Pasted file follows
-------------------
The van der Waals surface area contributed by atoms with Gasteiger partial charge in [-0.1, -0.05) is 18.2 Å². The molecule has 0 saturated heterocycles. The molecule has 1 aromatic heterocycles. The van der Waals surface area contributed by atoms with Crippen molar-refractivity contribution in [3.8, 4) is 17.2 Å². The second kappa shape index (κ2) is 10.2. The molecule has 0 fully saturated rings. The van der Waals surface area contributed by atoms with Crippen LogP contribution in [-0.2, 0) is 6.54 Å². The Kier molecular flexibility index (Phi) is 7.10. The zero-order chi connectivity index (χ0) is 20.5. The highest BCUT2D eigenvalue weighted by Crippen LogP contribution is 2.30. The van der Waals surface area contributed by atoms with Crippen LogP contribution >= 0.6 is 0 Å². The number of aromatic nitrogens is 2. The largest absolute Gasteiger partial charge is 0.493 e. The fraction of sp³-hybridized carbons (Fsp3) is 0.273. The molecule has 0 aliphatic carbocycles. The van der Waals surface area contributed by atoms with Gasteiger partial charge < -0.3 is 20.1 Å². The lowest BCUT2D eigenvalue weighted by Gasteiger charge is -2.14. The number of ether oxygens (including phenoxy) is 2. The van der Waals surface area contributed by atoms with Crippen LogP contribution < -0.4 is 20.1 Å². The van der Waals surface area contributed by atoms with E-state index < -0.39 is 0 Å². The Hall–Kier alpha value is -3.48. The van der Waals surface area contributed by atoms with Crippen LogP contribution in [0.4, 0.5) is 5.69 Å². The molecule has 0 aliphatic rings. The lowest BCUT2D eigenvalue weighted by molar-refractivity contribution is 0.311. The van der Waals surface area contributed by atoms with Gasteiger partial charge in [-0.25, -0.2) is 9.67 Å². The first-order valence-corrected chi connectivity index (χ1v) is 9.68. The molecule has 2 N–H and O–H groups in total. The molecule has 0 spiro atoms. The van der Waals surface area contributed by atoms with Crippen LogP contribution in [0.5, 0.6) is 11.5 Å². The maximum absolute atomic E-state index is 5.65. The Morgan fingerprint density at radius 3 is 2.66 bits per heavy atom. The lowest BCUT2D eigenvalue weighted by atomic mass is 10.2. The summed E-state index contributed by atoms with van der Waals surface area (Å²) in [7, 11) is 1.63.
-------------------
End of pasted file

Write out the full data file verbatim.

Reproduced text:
The van der Waals surface area contributed by atoms with Gasteiger partial charge in [-0.1, -0.05) is 18.2 Å². The molecule has 0 saturated heterocycles. The molecule has 1 aromatic heterocycles. The van der Waals surface area contributed by atoms with Crippen molar-refractivity contribution in [3.8, 4) is 17.2 Å². The second kappa shape index (κ2) is 10.2. The molecule has 0 fully saturated rings. The van der Waals surface area contributed by atoms with Crippen LogP contribution in [-0.2, 0) is 6.54 Å². The Kier molecular flexibility index (Phi) is 7.10. The zero-order chi connectivity index (χ0) is 20.5. The highest BCUT2D eigenvalue weighted by Crippen LogP contribution is 2.30. The van der Waals surface area contributed by atoms with Crippen LogP contribution >= 0.6 is 0 Å². The number of aromatic nitrogens is 2. The largest absolute Gasteiger partial charge is 0.493 e. The fraction of sp³-hybridized carbons (Fsp3) is 0.273. The molecule has 0 aliphatic carbocycles. The van der Waals surface area contributed by atoms with Gasteiger partial charge < -0.3 is 20.1 Å². The lowest BCUT2D eigenvalue weighted by Gasteiger charge is -2.14. The number of ether oxygens (including phenoxy) is 2. The van der Waals surface area contributed by atoms with Crippen LogP contribution < -0.4 is 20.1 Å². The van der Waals surface area contributed by atoms with E-state index < -0.39 is 0 Å². The Hall–Kier alpha value is -3.48. The van der Waals surface area contributed by atoms with Crippen LogP contribution in [0.4, 0.5) is 5.69 Å². The molecule has 0 aliphatic rings. The lowest BCUT2D eigenvalue weighted by molar-refractivity contribution is 0.311. The van der Waals surface area contributed by atoms with Gasteiger partial charge in [-0.25, -0.2) is 9.67 Å². The first-order valence-corrected chi connectivity index (χ1v) is 9.68. The molecule has 2 N–H and O–H groups in total. The molecule has 0 spiro atoms. The van der Waals surface area contributed by atoms with Crippen LogP contribution in [0.5, 0.6) is 11.5 Å². The maximum absolute atomic E-state index is 5.65. The Morgan fingerprint density at radius 3 is 2.66 bits per heavy atom. The lowest BCUT2D eigenvalue weighted by atomic mass is 10.2. The summed E-state index contributed by atoms with van der Waals surface area (Å²) in [7, 11) is 1.63.